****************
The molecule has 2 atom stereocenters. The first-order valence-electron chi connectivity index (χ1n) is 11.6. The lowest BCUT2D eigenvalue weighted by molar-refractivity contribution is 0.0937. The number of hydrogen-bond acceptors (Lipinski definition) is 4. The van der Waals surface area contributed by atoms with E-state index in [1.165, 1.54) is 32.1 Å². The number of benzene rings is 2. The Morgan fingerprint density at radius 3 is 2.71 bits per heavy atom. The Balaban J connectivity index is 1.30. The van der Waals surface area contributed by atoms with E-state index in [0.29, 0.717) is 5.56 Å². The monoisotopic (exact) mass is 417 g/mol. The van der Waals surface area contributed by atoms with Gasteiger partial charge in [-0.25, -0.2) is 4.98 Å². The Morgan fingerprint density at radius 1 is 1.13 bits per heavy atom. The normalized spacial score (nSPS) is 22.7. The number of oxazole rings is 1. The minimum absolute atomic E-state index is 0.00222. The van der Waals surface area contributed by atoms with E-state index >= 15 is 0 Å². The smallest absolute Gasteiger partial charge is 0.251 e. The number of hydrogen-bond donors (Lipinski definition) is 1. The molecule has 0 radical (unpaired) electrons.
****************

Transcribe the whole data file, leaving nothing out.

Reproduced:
The molecule has 2 atom stereocenters. The first-order valence-electron chi connectivity index (χ1n) is 11.6. The lowest BCUT2D eigenvalue weighted by molar-refractivity contribution is 0.0937. The number of hydrogen-bond acceptors (Lipinski definition) is 4. The van der Waals surface area contributed by atoms with E-state index in [1.165, 1.54) is 32.1 Å². The number of benzene rings is 2. The Morgan fingerprint density at radius 3 is 2.71 bits per heavy atom. The Balaban J connectivity index is 1.30. The van der Waals surface area contributed by atoms with E-state index in [0.29, 0.717) is 5.56 Å². The monoisotopic (exact) mass is 417 g/mol. The van der Waals surface area contributed by atoms with Gasteiger partial charge in [-0.25, -0.2) is 4.98 Å². The Morgan fingerprint density at radius 1 is 1.13 bits per heavy atom. The normalized spacial score (nSPS) is 22.7. The number of oxazole rings is 1. The minimum absolute atomic E-state index is 0.00222. The van der Waals surface area contributed by atoms with E-state index >= 15 is 0 Å². The smallest absolute Gasteiger partial charge is 0.251 e. The number of hydrogen-bond donors (Lipinski definition) is 1. The molecule has 0 radical (unpaired) electrons.